President Donald Trump on Wednesday granted a full pardon to Michael Flynn, his former national security adviser who had pleaded guilty to lying to the FBI about his contacts with the Russian ambassador.

Under Attorney General William Barr, the Department of Justice had been trying to drop the charge against Flynn. But prosecutors met stiff resistance from District Judge Emmet Sullivan, who held a hearing to explore whether the department was acting to protect a Trump associate.

“It is my Great Honor to announce that General Michael T. Flynn has been granted a Full Pardon,” Trump said on Twitter. “Congratulations to @GenFlynn and his wonderful family, I know you will now have a truly fantastic Thanksgiving!”

Kayleigh McEnany, the White House press secretary, issued a lengthy statement saying the pardon will end the “the relentless, partisan pursuit of an innocent man.”

Jerrold Nadler, the chairman of the House Judiciary Committee, called the pardon “undeserved, unprincipled, and one more stain on President Trump’s rapidly diminishing legacy.”

Flynn was prosecuted as part of Robert Mueller’s inquiry into Russian interference in the 2016 election. He pleaded guilty in December 2017 to lying to FBI agents about his conversations with Russian ambassador Sergey Kislyak during the Trump transition.

At the time of the conversations, President Barack Obama had just imposed sanctions on Russia as punishment for its efforts to help Trump’s campaign. Flynn urged the ambassador not to respond to the sanctions in kind.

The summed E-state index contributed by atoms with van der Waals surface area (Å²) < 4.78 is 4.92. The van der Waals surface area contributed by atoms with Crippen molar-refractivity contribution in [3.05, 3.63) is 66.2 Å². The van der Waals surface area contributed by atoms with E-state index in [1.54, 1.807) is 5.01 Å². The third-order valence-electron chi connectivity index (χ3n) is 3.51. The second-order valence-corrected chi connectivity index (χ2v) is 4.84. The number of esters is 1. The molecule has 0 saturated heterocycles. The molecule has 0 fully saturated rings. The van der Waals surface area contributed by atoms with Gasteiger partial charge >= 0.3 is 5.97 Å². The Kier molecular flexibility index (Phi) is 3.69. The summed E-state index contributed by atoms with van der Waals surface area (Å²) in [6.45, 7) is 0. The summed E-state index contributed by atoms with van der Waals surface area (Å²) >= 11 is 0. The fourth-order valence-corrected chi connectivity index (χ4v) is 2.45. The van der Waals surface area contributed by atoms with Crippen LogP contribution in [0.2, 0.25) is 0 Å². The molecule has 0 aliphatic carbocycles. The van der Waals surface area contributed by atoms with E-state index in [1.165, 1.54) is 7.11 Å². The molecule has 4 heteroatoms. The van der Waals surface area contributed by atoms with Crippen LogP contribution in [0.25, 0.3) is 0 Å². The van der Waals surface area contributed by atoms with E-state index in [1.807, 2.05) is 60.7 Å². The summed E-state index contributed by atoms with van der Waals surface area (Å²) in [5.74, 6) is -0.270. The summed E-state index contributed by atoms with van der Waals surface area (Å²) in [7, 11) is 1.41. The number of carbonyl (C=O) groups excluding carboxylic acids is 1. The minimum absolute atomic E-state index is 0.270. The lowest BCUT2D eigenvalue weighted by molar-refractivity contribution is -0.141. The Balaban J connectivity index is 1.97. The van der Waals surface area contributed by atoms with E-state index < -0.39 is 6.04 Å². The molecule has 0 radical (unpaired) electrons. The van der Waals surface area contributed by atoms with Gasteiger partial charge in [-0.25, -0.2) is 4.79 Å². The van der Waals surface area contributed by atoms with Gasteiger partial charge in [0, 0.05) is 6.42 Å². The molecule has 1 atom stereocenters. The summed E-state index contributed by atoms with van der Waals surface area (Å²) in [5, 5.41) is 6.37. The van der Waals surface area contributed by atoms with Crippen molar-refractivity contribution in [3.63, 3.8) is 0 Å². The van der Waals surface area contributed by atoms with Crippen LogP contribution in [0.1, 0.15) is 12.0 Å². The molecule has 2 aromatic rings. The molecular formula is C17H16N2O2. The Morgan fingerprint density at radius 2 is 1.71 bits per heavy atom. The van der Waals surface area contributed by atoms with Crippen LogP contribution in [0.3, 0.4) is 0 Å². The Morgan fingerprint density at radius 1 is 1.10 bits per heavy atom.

When Flynn was later interviewed by FBI agents, he said he did not recall speaking to the ambassador about the sanctions. Flynn also lied to Vice President Mike Pence about his conversation, and was forced to resign after 22 days as national security adviser.

He pleaded guilty and agreed to cooperate with the Mueller probe. But he later hired Sidney Powell, the attorney recently jettisoned from Trump’s election litigation team, and repeatedly sought to withdraw his plea.

The Justice Department initially defended the prosecution, but did an abrupt about-face earlier this year, telling the judge that it no longer had confidence in the case. When Sullivan did not immediately drop the charge, Flynn’s attorneys appealed to the D.C. Circuit, hoping to get an order requiring the judge to comply with the DOJ’s wishes. The appeals court instead allowed Sullivan to proceed with a hearing into the reasons for the DOJ’s decision. Sullivan had yet to rule when the pardon was issued.

The pardon puts an end to that process, but also forces Trump to assume responsibility for Flynn’s exoneration, rather than leaving it up to the DOJ.

Trump had previously commuted the sentence of Roger Stone, the political operative who was convicted at trial of witness tampering and impeding a congressional inquiry. Stone was sentenced to 40 months, but Trump’s action kept him out of prison.

Trump has also pardoned Joe Arpaio, the Arizona sheriff who was convicted of contempt of court, and Rod Blagojevich, the former Democratic governor of Illinois who was serving a prison term for corruption, among others.